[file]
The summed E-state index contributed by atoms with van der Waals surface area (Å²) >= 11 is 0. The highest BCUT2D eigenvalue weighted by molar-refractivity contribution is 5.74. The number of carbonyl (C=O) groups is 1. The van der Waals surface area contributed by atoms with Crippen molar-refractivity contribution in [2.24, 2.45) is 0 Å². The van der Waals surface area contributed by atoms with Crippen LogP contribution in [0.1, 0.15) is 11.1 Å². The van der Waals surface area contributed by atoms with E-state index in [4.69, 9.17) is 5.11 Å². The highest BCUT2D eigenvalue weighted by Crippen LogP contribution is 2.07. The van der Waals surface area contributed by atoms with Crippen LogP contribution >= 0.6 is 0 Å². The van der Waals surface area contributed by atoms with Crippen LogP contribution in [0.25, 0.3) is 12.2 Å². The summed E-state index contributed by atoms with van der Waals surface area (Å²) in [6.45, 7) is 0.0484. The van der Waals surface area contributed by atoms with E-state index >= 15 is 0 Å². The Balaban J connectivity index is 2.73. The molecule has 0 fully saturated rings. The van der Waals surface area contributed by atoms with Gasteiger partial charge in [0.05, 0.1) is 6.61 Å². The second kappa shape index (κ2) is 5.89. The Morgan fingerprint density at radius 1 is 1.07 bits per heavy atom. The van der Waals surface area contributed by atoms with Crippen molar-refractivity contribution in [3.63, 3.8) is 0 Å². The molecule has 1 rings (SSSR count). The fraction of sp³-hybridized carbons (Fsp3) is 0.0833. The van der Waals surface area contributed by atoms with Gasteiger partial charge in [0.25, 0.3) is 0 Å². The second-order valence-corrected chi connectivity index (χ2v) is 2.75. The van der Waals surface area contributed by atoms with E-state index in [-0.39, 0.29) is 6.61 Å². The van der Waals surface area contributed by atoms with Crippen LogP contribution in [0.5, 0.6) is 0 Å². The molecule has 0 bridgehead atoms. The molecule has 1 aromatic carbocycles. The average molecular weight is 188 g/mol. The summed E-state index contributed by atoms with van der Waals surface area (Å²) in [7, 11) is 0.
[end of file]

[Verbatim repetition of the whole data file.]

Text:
The summed E-state index contributed by atoms with van der Waals surface area (Å²) >= 11 is 0. The highest BCUT2D eigenvalue weighted by molar-refractivity contribution is 5.74. The number of carbonyl (C=O) groups is 1. The van der Waals surface area contributed by atoms with Crippen molar-refractivity contribution in [2.24, 2.45) is 0 Å². The van der Waals surface area contributed by atoms with Crippen LogP contribution in [0.1, 0.15) is 11.1 Å². The van der Waals surface area contributed by atoms with E-state index in [4.69, 9.17) is 5.11 Å². The highest BCUT2D eigenvalue weighted by Crippen LogP contribution is 2.07. The van der Waals surface area contributed by atoms with Crippen LogP contribution >= 0.6 is 0 Å². The van der Waals surface area contributed by atoms with Crippen LogP contribution in [0.25, 0.3) is 12.2 Å². The summed E-state index contributed by atoms with van der Waals surface area (Å²) in [6.45, 7) is 0.0484. The van der Waals surface area contributed by atoms with E-state index >= 15 is 0 Å². The Balaban J connectivity index is 2.73. The molecule has 0 fully saturated rings. The van der Waals surface area contributed by atoms with Gasteiger partial charge in [0.05, 0.1) is 6.61 Å². The second kappa shape index (κ2) is 5.89. The Morgan fingerprint density at radius 1 is 1.07 bits per heavy atom. The van der Waals surface area contributed by atoms with Crippen molar-refractivity contribution in [3.63, 3.8) is 0 Å². The molecule has 1 rings (SSSR count). The fraction of sp³-hybridized carbons (Fsp3) is 0.0833. The van der Waals surface area contributed by atoms with Gasteiger partial charge in [0.25, 0.3) is 0 Å². The second-order valence-corrected chi connectivity index (χ2v) is 2.75. The van der Waals surface area contributed by atoms with E-state index in [-0.39, 0.29) is 6.61 Å². The van der Waals surface area contributed by atoms with Crippen LogP contribution in [0.5, 0.6) is 0 Å². The molecule has 0 bridgehead atoms. The molecule has 1 aromatic carbocycles. The average molecular weight is 188 g/mol. The summed E-state index contributed by atoms with van der Waals surface area (Å²) in [7, 11) is 0.